“I ultimately want this mural to reflect the whole idea of the human experience as being varied but valid in different and unique ways.”
CP: Can you describe some of the figures in your mural and their symbolic significance?
DC: There will be people from Black August in the Park, specifically lindy hop dancers from Durham. There will also be a couple in the front of the mural and a spotlight on them because the couple has fallen in love on the dance floor. On one side of the mural, there’s a jazz man playing a banjo and he’s got one leg stretched out—it’s super big. I’m also using pinks and dark blue, and other images like music notes and possibly fireflies.
CP: What is your final vision for the mural as you finish working on it?
DC: The plan is for everyone to be able to paint on the mural once the beginning stages are complete. At that point, the hope is that there is at least one figure that people can paint on and I would love for people to be a part of this. There have been challenges with the weather, but I’m cool with it. I think for all the trips it’s gonna take to make this actually happen, it’ll be so worth it. I ultimately want this mural to reflect the whole idea of the human experience as being varied but valid in different and unique ways.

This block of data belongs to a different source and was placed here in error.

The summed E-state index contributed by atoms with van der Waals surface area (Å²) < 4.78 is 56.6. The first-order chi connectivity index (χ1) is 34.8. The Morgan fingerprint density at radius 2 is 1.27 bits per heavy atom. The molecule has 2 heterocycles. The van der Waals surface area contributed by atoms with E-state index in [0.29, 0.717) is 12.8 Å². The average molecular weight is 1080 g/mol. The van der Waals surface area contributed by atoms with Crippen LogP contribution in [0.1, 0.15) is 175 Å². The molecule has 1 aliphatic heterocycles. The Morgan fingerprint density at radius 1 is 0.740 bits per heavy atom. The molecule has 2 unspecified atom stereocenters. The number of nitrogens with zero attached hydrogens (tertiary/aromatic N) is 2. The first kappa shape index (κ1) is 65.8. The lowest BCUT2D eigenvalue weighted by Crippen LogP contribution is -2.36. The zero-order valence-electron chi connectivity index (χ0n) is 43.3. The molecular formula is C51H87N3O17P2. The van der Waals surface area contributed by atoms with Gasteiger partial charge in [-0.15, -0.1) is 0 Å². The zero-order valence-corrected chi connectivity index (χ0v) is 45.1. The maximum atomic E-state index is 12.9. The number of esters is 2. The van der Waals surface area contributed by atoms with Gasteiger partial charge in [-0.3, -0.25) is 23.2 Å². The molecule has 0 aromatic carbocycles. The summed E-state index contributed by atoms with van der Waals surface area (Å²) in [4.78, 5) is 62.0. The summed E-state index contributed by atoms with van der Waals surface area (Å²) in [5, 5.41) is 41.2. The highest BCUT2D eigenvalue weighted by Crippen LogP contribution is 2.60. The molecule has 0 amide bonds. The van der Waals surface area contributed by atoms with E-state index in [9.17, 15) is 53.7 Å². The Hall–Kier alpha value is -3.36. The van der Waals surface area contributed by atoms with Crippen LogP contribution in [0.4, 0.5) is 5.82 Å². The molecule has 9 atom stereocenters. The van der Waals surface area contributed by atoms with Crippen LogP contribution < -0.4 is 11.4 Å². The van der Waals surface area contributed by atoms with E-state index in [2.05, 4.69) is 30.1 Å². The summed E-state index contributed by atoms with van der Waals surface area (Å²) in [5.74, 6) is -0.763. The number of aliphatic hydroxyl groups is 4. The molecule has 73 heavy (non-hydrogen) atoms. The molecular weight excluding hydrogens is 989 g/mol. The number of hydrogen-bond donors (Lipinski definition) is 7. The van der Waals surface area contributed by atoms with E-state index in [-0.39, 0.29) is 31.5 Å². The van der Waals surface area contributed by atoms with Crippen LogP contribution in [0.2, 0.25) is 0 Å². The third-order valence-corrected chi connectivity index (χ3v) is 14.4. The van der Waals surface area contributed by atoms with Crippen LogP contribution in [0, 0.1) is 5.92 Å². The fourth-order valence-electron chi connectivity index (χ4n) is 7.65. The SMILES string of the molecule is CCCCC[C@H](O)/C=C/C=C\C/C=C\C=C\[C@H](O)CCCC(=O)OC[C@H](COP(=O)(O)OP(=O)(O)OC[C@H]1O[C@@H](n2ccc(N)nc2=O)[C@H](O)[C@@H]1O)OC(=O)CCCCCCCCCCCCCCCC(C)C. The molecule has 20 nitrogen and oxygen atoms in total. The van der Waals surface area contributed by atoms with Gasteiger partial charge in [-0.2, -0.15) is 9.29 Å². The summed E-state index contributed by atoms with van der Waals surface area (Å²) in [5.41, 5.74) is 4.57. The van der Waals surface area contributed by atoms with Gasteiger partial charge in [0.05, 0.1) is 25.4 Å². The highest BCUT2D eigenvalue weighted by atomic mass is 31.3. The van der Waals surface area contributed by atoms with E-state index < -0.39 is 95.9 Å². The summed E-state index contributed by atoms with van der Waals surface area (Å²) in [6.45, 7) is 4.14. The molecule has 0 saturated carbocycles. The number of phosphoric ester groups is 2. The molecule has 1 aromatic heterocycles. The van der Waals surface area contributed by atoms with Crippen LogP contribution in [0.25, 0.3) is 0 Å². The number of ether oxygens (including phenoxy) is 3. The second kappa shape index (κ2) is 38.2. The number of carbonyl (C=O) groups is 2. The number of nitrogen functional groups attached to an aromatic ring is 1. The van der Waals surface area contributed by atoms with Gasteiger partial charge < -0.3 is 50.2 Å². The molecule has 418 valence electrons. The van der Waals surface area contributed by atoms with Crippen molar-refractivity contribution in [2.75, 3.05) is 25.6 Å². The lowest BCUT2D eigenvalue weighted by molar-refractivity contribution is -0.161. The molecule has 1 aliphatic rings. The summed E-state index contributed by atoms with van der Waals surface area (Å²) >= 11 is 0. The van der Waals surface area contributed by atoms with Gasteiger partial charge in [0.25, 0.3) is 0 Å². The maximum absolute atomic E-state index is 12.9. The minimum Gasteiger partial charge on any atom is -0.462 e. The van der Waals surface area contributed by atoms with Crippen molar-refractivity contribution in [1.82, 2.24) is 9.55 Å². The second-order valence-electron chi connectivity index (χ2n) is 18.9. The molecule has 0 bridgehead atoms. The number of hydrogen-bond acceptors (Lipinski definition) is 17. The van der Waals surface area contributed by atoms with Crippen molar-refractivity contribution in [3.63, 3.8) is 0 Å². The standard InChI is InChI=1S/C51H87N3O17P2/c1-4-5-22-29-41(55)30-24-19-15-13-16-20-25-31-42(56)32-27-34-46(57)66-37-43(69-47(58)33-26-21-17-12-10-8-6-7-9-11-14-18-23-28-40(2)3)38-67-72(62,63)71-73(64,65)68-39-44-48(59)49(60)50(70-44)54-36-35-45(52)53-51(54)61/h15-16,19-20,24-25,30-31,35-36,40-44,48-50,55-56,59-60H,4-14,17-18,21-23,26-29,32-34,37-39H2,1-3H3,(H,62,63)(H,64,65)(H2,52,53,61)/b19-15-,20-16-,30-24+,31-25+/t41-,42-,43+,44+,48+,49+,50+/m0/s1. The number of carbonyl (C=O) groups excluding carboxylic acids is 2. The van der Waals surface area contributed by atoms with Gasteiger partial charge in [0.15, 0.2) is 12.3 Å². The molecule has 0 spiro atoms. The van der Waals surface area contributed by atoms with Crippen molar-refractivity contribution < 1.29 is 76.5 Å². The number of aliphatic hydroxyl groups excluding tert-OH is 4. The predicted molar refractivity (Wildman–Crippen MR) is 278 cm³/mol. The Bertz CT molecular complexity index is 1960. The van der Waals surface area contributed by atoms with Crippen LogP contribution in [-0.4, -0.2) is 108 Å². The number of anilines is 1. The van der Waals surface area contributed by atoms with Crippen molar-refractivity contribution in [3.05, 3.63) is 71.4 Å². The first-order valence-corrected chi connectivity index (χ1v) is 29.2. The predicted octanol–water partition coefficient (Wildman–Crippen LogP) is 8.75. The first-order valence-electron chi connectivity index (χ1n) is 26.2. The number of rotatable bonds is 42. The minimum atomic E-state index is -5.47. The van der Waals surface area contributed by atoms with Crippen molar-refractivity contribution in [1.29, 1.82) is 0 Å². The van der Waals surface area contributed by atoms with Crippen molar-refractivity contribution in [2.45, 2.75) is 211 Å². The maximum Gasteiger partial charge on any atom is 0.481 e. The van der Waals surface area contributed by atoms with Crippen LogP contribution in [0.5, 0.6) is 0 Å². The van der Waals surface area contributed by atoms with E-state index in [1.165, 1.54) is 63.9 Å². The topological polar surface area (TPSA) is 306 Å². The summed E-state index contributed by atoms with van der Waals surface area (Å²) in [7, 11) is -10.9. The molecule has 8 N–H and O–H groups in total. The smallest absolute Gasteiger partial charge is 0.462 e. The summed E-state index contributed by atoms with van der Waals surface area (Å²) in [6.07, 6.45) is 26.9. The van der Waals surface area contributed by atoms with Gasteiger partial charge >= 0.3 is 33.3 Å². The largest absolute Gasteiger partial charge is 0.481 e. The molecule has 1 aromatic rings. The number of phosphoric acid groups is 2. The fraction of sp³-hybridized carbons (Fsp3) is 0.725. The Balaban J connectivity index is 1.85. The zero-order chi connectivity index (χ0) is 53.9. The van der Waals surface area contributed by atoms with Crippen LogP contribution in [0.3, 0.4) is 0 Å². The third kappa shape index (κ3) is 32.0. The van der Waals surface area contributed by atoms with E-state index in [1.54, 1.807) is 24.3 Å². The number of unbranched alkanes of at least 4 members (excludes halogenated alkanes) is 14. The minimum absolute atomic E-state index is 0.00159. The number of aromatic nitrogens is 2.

Dare Coulter will return to the Duke Art Annex to complete her mural in the spring—stay tuned!
Casey Pettiford (Class of 2020) is majoring in International Comparative Studies with a focus on Latin America. Upon graduation, she plans to use her love of Spanish and global cultures to promote the performing arts globally and to incorporate her interests in theater, writing, and mixed media to create opportunities for minority communities to share their diverse stories. Casey is currently a member of the Duke Creative Arts Student Team (CAST).